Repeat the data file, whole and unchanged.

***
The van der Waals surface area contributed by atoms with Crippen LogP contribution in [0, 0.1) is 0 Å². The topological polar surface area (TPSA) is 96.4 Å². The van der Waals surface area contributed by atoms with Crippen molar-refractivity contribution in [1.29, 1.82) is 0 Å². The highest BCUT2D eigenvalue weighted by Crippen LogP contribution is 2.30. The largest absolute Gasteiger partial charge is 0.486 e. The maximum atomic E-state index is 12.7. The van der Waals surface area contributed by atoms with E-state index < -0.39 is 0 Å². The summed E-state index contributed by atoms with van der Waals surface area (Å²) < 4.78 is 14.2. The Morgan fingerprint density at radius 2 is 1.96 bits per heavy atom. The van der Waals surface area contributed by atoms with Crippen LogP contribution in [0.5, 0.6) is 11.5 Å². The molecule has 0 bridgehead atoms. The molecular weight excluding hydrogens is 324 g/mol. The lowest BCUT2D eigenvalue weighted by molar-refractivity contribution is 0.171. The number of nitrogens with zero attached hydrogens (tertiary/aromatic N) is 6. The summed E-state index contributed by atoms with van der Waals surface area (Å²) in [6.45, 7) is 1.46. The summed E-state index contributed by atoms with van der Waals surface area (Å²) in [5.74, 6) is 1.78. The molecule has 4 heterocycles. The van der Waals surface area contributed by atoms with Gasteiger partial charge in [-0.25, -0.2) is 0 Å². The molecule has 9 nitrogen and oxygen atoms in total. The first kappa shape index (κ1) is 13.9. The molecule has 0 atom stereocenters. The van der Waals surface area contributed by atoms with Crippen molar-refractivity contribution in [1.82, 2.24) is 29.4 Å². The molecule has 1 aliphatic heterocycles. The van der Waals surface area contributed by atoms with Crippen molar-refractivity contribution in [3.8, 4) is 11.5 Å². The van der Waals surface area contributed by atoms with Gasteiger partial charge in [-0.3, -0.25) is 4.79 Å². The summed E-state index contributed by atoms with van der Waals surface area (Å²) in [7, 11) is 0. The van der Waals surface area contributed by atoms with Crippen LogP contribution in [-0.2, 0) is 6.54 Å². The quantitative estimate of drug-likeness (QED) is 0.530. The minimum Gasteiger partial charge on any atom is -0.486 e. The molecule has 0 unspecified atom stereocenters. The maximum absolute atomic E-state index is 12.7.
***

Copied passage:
The van der Waals surface area contributed by atoms with Crippen LogP contribution in [0, 0.1) is 0 Å². The topological polar surface area (TPSA) is 96.4 Å². The van der Waals surface area contributed by atoms with Crippen molar-refractivity contribution in [1.29, 1.82) is 0 Å². The highest BCUT2D eigenvalue weighted by Crippen LogP contribution is 2.30. The largest absolute Gasteiger partial charge is 0.486 e. The maximum atomic E-state index is 12.7. The van der Waals surface area contributed by atoms with E-state index < -0.39 is 0 Å². The summed E-state index contributed by atoms with van der Waals surface area (Å²) < 4.78 is 14.2. The Morgan fingerprint density at radius 2 is 1.96 bits per heavy atom. The van der Waals surface area contributed by atoms with Crippen LogP contribution in [0.5, 0.6) is 11.5 Å². The molecule has 0 bridgehead atoms. The molecular weight excluding hydrogens is 324 g/mol. The lowest BCUT2D eigenvalue weighted by molar-refractivity contribution is 0.171. The number of nitrogens with zero attached hydrogens (tertiary/aromatic N) is 6. The summed E-state index contributed by atoms with van der Waals surface area (Å²) in [6.45, 7) is 1.46. The summed E-state index contributed by atoms with van der Waals surface area (Å²) in [5.74, 6) is 1.78. The molecule has 4 heterocycles. The van der Waals surface area contributed by atoms with Gasteiger partial charge in [-0.25, -0.2) is 0 Å². The molecule has 9 nitrogen and oxygen atoms in total. The first kappa shape index (κ1) is 13.9. The molecule has 0 atom stereocenters. The van der Waals surface area contributed by atoms with Crippen molar-refractivity contribution in [1.82, 2.24) is 29.4 Å². The molecule has 1 aliphatic heterocycles. The van der Waals surface area contributed by atoms with Crippen molar-refractivity contribution in [3.8, 4) is 11.5 Å². The van der Waals surface area contributed by atoms with Gasteiger partial charge in [-0.3, -0.25) is 4.79 Å². The summed E-state index contributed by atoms with van der Waals surface area (Å²) in [7, 11) is 0. The van der Waals surface area contributed by atoms with Crippen LogP contribution in [-0.2, 0) is 6.54 Å². The quantitative estimate of drug-likeness (QED) is 0.530. The minimum Gasteiger partial charge on any atom is -0.486 e. The molecule has 0 unspecified atom stereocenters. The maximum absolute atomic E-state index is 12.7.